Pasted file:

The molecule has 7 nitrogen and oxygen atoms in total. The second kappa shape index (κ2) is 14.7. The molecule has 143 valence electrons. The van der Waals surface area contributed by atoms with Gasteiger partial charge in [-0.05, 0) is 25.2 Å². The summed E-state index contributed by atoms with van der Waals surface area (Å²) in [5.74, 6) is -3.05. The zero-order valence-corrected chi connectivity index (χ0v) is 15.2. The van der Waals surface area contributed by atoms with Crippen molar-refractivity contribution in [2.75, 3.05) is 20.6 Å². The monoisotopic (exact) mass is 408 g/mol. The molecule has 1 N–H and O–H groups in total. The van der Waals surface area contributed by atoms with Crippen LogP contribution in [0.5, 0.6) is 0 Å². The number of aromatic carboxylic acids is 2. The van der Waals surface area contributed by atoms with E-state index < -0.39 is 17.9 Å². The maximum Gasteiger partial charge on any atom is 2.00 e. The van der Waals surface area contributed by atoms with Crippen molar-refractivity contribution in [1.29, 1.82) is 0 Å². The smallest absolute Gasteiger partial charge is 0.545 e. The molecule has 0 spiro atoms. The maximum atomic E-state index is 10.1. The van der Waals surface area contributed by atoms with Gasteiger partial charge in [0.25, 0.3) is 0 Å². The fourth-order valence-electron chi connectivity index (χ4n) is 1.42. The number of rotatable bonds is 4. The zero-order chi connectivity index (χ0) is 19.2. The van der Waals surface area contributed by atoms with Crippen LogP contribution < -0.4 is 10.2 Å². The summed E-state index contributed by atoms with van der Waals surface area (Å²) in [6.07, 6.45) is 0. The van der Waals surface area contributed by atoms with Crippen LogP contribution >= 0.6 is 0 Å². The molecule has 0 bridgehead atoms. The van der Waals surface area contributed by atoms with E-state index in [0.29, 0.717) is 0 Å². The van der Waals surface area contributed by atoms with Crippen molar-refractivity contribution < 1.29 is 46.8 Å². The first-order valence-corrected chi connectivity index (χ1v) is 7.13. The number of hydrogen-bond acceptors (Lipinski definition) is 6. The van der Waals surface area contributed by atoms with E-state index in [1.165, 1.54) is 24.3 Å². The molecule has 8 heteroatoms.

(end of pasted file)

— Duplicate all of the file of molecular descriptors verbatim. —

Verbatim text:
The molecule has 7 nitrogen and oxygen atoms in total. The second kappa shape index (κ2) is 14.7. The molecule has 143 valence electrons. The van der Waals surface area contributed by atoms with Gasteiger partial charge in [-0.05, 0) is 25.2 Å². The summed E-state index contributed by atoms with van der Waals surface area (Å²) in [5.74, 6) is -3.05. The zero-order valence-corrected chi connectivity index (χ0v) is 15.2. The van der Waals surface area contributed by atoms with Crippen molar-refractivity contribution in [2.75, 3.05) is 20.6 Å². The monoisotopic (exact) mass is 408 g/mol. The molecule has 1 N–H and O–H groups in total. The van der Waals surface area contributed by atoms with Crippen LogP contribution in [0.5, 0.6) is 0 Å². The number of aromatic carboxylic acids is 2. The van der Waals surface area contributed by atoms with E-state index < -0.39 is 17.9 Å². The maximum Gasteiger partial charge on any atom is 2.00 e. The van der Waals surface area contributed by atoms with Crippen molar-refractivity contribution in [1.29, 1.82) is 0 Å². The smallest absolute Gasteiger partial charge is 0.545 e. The molecule has 0 spiro atoms. The maximum atomic E-state index is 10.1. The van der Waals surface area contributed by atoms with Gasteiger partial charge in [0.25, 0.3) is 0 Å². The fourth-order valence-electron chi connectivity index (χ4n) is 1.42. The number of rotatable bonds is 4. The zero-order chi connectivity index (χ0) is 19.2. The van der Waals surface area contributed by atoms with Crippen LogP contribution < -0.4 is 10.2 Å². The summed E-state index contributed by atoms with van der Waals surface area (Å²) in [6.07, 6.45) is 0. The van der Waals surface area contributed by atoms with Crippen LogP contribution >= 0.6 is 0 Å². The molecule has 0 bridgehead atoms. The van der Waals surface area contributed by atoms with E-state index in [0.29, 0.717) is 0 Å². The van der Waals surface area contributed by atoms with Crippen molar-refractivity contribution < 1.29 is 46.8 Å². The first-order valence-corrected chi connectivity index (χ1v) is 7.13. The number of hydrogen-bond acceptors (Lipinski definition) is 6. The van der Waals surface area contributed by atoms with E-state index in [1.165, 1.54) is 24.3 Å². The molecule has 8 heteroatoms.